Appellee assumes on this appeal that appellants' demurrer admitted the conclusion, pleaded in its answer, that all its property was used for educational purposes, with the resulting necessary conclusion that such property is exempt from taxation under Section 713, Title 20 of the D.C.Code, 1929 (Act of July 1, 1902, 32 Stat. 616, c. 1352, § 5).5 But the assumption is unsound and the conclusion does not follow. The answer, after setting out with particularity those parts of its certificate of incorporation and by-laws which disclosed its purposes, alleged: "... respondent appellee is therefore advised ... that the property of respondent corporation is all used for `educational purposes' within the meaning of T. 20, § 713 of said Code." This is a conclusion of law as to the effect and purpose of the statute, and for that reason was not admitted by the demurrer.6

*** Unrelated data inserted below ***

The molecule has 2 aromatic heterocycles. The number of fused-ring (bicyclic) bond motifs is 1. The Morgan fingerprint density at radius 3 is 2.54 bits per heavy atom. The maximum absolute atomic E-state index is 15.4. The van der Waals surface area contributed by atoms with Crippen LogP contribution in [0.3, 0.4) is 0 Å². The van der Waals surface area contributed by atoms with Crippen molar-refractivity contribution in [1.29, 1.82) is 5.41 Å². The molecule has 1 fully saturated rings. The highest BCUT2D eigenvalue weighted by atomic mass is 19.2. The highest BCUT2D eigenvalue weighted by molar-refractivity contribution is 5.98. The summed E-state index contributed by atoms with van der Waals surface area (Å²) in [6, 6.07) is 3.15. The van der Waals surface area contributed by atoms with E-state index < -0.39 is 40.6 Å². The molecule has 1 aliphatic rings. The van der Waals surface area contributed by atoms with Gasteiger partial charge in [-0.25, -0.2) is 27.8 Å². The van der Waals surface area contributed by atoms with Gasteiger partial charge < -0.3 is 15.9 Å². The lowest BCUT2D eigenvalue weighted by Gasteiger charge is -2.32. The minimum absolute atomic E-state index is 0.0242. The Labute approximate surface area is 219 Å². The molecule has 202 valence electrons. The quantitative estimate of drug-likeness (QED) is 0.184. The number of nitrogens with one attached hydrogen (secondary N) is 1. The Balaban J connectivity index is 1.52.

Moreover, the conclusion of the pleader was not admitted by demurrer, in the present case, for a further reason, i. e., because it is a conclusion contrary to the specific facts alleged and from which it purports to be drawn,7 to say nothing of the purpose-revealing title of the New York Act under which appellee was incorporated, and which also appears in its answer.8 It is certainly not usual for societies and clubs, which are organized for social and recreative purposes, to be so engaged that all their property is used for educational purposes. The certificate of incorporation9 and the by-laws10 of appellee, which are set out in its answer, list the following objects and purposes of the association: (1) to educate the youth of the nation in marksmanship; (2) to improve the marksmanship of its members; (3) to provide a suitable range or ranges in the vicinity of the City of New York; (4) to secure the issuance of arms and ammunition to those practicing on ranges; (5) to encourage competition in marksmanship between teams and individuals in all parts of the United States; (6) to promote the introduction of the system of aiming drill and rifle practice as part of the military drill of the National Guard in all the states; (7) to encourage marksmanship throughout the United States, particularly among civilians, both as a sport and for the purpose of qualifying as finished marksmen those individuals who may be called upon to serve in time of war; (8) to create a public sentiment for the encouragement of rifle practice both as a sport and as a necessary means of national defense; and (9) to encourage legislation for the establishment and maintenance of suitable ranges. On argument, appellee stated that it engaged in lobbying activities not merely to encourage legislation for the establishment and maintenance of ranges but also (10) to prevent the passage of certain legislation concerning the regulation of manufacture and distribution of firearms.11